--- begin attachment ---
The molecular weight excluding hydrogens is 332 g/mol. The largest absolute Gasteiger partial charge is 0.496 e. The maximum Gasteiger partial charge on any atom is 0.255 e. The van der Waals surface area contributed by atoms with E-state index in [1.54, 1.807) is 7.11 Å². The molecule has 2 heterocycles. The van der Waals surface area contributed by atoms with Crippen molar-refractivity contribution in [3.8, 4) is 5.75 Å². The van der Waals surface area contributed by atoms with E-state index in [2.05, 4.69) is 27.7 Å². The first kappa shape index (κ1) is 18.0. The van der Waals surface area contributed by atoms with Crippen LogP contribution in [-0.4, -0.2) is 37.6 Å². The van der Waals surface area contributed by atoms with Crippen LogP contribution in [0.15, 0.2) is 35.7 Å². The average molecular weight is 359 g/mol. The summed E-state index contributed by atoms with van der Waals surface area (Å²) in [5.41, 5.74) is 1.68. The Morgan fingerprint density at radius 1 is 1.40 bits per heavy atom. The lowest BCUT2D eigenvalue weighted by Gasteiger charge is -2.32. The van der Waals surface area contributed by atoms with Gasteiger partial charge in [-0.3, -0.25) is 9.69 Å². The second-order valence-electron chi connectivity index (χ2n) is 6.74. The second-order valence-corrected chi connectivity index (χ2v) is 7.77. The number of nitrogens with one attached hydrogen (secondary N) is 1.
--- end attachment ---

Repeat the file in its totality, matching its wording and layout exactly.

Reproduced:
The molecular weight excluding hydrogens is 332 g/mol. The largest absolute Gasteiger partial charge is 0.496 e. The maximum Gasteiger partial charge on any atom is 0.255 e. The van der Waals surface area contributed by atoms with E-state index in [1.54, 1.807) is 7.11 Å². The molecule has 2 heterocycles. The van der Waals surface area contributed by atoms with Crippen molar-refractivity contribution in [3.8, 4) is 5.75 Å². The van der Waals surface area contributed by atoms with E-state index in [2.05, 4.69) is 27.7 Å². The first kappa shape index (κ1) is 18.0. The van der Waals surface area contributed by atoms with Crippen LogP contribution in [-0.4, -0.2) is 37.6 Å². The van der Waals surface area contributed by atoms with Crippen LogP contribution in [0.15, 0.2) is 35.7 Å². The average molecular weight is 359 g/mol. The summed E-state index contributed by atoms with van der Waals surface area (Å²) in [5.41, 5.74) is 1.68. The Morgan fingerprint density at radius 1 is 1.40 bits per heavy atom. The lowest BCUT2D eigenvalue weighted by Gasteiger charge is -2.32. The van der Waals surface area contributed by atoms with Gasteiger partial charge in [-0.3, -0.25) is 9.69 Å². The second-order valence-electron chi connectivity index (χ2n) is 6.74. The second-order valence-corrected chi connectivity index (χ2v) is 7.77. The number of nitrogens with one attached hydrogen (secondary N) is 1.